Aside from the risk insurance, the Aquino administration is also working with the multilateral banks for the establishment of the Philippine Infrastructure Development Fund (PIDF). This new entity is being patterned, according to the Finance department, after India’s Infrastructure Development Finance Co. Ltd. (IDFC) and Indonesia’s PT Indonesia Infrastructure Finance (IIF).
In its website, the IDFC is described as “India’s leading infrastructure finance player providing end to end infrastructure financing and project implementation services”. On the other hand, the IIF was officially launched just last August as a private infrastructure financing company with an initial capital of $170.3 million from the Indonesian government, the World Bank’s private lending arm International Finance Corp. (IFC), and the ADB on top of a 2 trillion rupiah loans from the same multilateral banks.
There is no official and final announcement yet on how the planned PIDF will raise resources (the PPP summit is expected to produce such detail). But it is likely that similar to the IIF of Indonesia, the Philippine government will shell out funds for the new entity’s initial capital, which is also expected to be beefed up by loans from the World Bank, ADB, and other foreign creditors.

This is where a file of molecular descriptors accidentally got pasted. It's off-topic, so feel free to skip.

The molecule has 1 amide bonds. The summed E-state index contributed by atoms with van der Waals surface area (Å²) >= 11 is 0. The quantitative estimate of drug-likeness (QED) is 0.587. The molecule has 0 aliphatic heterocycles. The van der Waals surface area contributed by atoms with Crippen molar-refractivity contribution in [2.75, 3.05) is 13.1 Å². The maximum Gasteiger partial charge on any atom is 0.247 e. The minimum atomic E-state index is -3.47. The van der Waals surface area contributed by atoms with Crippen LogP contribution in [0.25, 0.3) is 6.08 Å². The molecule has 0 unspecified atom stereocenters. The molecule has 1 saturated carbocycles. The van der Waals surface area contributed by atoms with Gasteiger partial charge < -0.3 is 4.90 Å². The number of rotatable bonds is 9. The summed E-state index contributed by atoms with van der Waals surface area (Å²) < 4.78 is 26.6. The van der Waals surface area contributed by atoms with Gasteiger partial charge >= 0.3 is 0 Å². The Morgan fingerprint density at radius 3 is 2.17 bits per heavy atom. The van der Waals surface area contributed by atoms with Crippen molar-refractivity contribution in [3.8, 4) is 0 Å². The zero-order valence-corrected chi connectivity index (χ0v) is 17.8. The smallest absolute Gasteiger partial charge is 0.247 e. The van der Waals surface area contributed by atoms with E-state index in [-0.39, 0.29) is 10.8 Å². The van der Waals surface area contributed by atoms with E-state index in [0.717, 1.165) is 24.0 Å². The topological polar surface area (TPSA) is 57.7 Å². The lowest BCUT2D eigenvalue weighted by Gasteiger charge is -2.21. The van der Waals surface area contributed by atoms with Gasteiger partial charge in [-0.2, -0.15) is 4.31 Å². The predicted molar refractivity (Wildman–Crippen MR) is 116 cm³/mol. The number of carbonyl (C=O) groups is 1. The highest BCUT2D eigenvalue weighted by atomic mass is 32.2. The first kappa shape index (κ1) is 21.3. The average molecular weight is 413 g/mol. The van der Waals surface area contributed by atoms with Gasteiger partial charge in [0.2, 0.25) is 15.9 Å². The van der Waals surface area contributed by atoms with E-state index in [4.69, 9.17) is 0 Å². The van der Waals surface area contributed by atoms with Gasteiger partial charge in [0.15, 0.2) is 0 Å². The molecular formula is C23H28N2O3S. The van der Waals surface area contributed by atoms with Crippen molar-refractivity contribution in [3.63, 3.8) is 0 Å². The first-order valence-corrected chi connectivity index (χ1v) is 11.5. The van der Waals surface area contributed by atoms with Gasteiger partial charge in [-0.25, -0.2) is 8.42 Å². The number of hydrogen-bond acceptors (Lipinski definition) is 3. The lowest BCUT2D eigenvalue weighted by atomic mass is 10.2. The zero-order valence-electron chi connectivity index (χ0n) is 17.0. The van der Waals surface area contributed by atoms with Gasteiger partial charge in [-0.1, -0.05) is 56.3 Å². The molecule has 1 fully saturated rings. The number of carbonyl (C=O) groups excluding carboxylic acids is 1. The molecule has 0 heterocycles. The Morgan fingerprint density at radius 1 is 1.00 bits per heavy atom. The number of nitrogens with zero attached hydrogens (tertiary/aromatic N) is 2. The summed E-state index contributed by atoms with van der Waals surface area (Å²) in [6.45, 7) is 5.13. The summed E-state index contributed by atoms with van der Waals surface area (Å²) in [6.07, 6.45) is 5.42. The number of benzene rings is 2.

In earlier statements, Finance officials also disclosed that the PIDF may engage in issuing 25-year bonds domestically, targeting pension and insurance companies. The money borrowed will then be re-loaned to investors involved in PPP projects. Thus, in effect, the PIDF will become a mechanism of the Aquino administration to guarantee funders and creditors that the money loaned to PPP investors will be repaid.
Creating an environment conducive to private and foreign capital, based on the country’s experience from past PPP initiatives, entails government assurance that investors will make handsome profits through guarantees on investment, protection from risks, and other incentives, and ultimately of showing bias against the poor that these PPP initiatives are supposed to benefit.
And let me reiterate that the heavy focus on profitability which is inherent in any private enterprise instead of net economic and social gains make infrastructure projects pursued through PPP ultimately anti-development and anti-people.